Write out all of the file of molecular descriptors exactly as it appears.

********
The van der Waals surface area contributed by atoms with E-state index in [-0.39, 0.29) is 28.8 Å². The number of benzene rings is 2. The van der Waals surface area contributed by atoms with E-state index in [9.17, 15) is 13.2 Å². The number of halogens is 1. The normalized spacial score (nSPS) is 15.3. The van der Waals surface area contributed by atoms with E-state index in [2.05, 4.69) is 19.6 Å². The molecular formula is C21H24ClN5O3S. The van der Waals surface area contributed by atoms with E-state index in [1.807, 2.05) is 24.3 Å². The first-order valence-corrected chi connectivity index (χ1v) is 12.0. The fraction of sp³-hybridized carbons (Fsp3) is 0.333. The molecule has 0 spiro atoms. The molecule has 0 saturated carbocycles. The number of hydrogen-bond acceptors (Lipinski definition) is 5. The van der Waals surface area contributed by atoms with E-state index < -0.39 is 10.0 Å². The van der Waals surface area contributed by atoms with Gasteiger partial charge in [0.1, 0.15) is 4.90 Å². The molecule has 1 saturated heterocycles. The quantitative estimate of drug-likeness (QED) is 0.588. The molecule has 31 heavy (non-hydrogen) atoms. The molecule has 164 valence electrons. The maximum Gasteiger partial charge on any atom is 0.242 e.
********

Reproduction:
The van der Waals surface area contributed by atoms with E-state index in [-0.39, 0.29) is 28.8 Å². The number of benzene rings is 2. The van der Waals surface area contributed by atoms with E-state index in [9.17, 15) is 13.2 Å². The number of halogens is 1. The normalized spacial score (nSPS) is 15.3. The van der Waals surface area contributed by atoms with E-state index in [2.05, 4.69) is 19.6 Å². The molecular formula is C21H24ClN5O3S. The van der Waals surface area contributed by atoms with E-state index in [1.807, 2.05) is 24.3 Å². The first-order valence-corrected chi connectivity index (χ1v) is 12.0. The fraction of sp³-hybridized carbons (Fsp3) is 0.333. The molecule has 0 spiro atoms. The molecule has 0 saturated carbocycles. The number of hydrogen-bond acceptors (Lipinski definition) is 5. The van der Waals surface area contributed by atoms with E-state index < -0.39 is 10.0 Å². The van der Waals surface area contributed by atoms with Gasteiger partial charge in [0.1, 0.15) is 4.90 Å². The molecule has 1 saturated heterocycles. The quantitative estimate of drug-likeness (QED) is 0.588. The molecule has 31 heavy (non-hydrogen) atoms. The molecule has 164 valence electrons. The maximum Gasteiger partial charge on any atom is 0.242 e.